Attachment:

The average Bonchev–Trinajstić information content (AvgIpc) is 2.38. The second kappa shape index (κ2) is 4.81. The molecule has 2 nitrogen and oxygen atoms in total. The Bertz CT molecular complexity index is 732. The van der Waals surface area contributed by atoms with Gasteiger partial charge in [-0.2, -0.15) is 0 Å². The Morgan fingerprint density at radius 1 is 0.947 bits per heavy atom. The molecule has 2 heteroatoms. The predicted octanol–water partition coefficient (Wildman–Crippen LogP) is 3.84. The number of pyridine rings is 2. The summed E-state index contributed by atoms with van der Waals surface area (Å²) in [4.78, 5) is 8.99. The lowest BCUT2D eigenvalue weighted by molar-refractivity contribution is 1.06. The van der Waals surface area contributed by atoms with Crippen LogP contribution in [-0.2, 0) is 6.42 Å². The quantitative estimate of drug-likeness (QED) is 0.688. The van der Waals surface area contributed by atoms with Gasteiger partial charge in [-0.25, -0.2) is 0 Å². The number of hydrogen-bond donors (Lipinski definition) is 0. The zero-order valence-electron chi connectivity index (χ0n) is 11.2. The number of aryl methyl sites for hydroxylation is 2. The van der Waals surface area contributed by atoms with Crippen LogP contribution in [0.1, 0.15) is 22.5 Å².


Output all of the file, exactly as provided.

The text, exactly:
The average Bonchev–Trinajstić information content (AvgIpc) is 2.38. The second kappa shape index (κ2) is 4.81. The molecule has 2 nitrogen and oxygen atoms in total. The Bertz CT molecular complexity index is 732. The van der Waals surface area contributed by atoms with Gasteiger partial charge in [-0.2, -0.15) is 0 Å². The Morgan fingerprint density at radius 1 is 0.947 bits per heavy atom. The molecule has 2 heteroatoms. The predicted octanol–water partition coefficient (Wildman–Crippen LogP) is 3.84. The number of pyridine rings is 2. The summed E-state index contributed by atoms with van der Waals surface area (Å²) in [4.78, 5) is 8.99. The lowest BCUT2D eigenvalue weighted by molar-refractivity contribution is 1.06. The van der Waals surface area contributed by atoms with Crippen LogP contribution in [-0.2, 0) is 6.42 Å². The quantitative estimate of drug-likeness (QED) is 0.688. The van der Waals surface area contributed by atoms with Gasteiger partial charge in [-0.25, -0.2) is 0 Å². The number of hydrogen-bond donors (Lipinski definition) is 0. The zero-order valence-electron chi connectivity index (χ0n) is 11.2. The number of aryl methyl sites for hydroxylation is 2. The van der Waals surface area contributed by atoms with Crippen LogP contribution in [0.1, 0.15) is 22.5 Å².